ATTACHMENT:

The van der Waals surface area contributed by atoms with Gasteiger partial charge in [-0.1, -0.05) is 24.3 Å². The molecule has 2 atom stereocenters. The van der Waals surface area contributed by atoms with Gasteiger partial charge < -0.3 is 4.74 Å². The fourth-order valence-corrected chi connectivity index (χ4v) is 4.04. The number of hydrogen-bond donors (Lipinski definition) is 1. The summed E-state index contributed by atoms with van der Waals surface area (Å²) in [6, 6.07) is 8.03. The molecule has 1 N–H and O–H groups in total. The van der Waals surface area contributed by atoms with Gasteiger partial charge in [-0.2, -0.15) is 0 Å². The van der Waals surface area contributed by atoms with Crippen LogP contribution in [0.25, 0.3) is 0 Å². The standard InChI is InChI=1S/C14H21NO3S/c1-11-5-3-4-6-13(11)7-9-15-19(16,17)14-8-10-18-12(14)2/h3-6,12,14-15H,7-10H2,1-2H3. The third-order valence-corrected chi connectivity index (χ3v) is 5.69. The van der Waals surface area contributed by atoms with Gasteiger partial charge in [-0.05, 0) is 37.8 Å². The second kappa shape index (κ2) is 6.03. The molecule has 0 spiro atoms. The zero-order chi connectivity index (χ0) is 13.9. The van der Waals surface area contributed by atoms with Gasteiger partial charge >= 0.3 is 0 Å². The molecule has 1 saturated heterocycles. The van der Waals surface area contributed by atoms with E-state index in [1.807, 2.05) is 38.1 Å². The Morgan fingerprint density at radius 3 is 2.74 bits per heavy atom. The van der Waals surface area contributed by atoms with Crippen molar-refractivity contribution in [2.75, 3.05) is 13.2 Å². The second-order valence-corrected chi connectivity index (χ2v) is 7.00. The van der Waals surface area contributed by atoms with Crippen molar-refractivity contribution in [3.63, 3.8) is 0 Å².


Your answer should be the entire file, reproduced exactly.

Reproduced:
The van der Waals surface area contributed by atoms with Gasteiger partial charge in [-0.1, -0.05) is 24.3 Å². The molecule has 2 atom stereocenters. The van der Waals surface area contributed by atoms with Gasteiger partial charge < -0.3 is 4.74 Å². The fourth-order valence-corrected chi connectivity index (χ4v) is 4.04. The number of hydrogen-bond donors (Lipinski definition) is 1. The summed E-state index contributed by atoms with van der Waals surface area (Å²) in [6, 6.07) is 8.03. The molecule has 1 N–H and O–H groups in total. The van der Waals surface area contributed by atoms with Gasteiger partial charge in [-0.2, -0.15) is 0 Å². The van der Waals surface area contributed by atoms with Crippen LogP contribution in [0.25, 0.3) is 0 Å². The standard InChI is InChI=1S/C14H21NO3S/c1-11-5-3-4-6-13(11)7-9-15-19(16,17)14-8-10-18-12(14)2/h3-6,12,14-15H,7-10H2,1-2H3. The third-order valence-corrected chi connectivity index (χ3v) is 5.69. The van der Waals surface area contributed by atoms with Gasteiger partial charge in [-0.05, 0) is 37.8 Å². The second kappa shape index (κ2) is 6.03. The molecule has 0 spiro atoms. The zero-order chi connectivity index (χ0) is 13.9. The van der Waals surface area contributed by atoms with Gasteiger partial charge >= 0.3 is 0 Å². The molecule has 1 saturated heterocycles. The van der Waals surface area contributed by atoms with E-state index in [1.807, 2.05) is 38.1 Å². The Morgan fingerprint density at radius 3 is 2.74 bits per heavy atom. The van der Waals surface area contributed by atoms with Crippen molar-refractivity contribution in [2.75, 3.05) is 13.2 Å². The second-order valence-corrected chi connectivity index (χ2v) is 7.00. The van der Waals surface area contributed by atoms with Crippen molar-refractivity contribution in [3.63, 3.8) is 0 Å².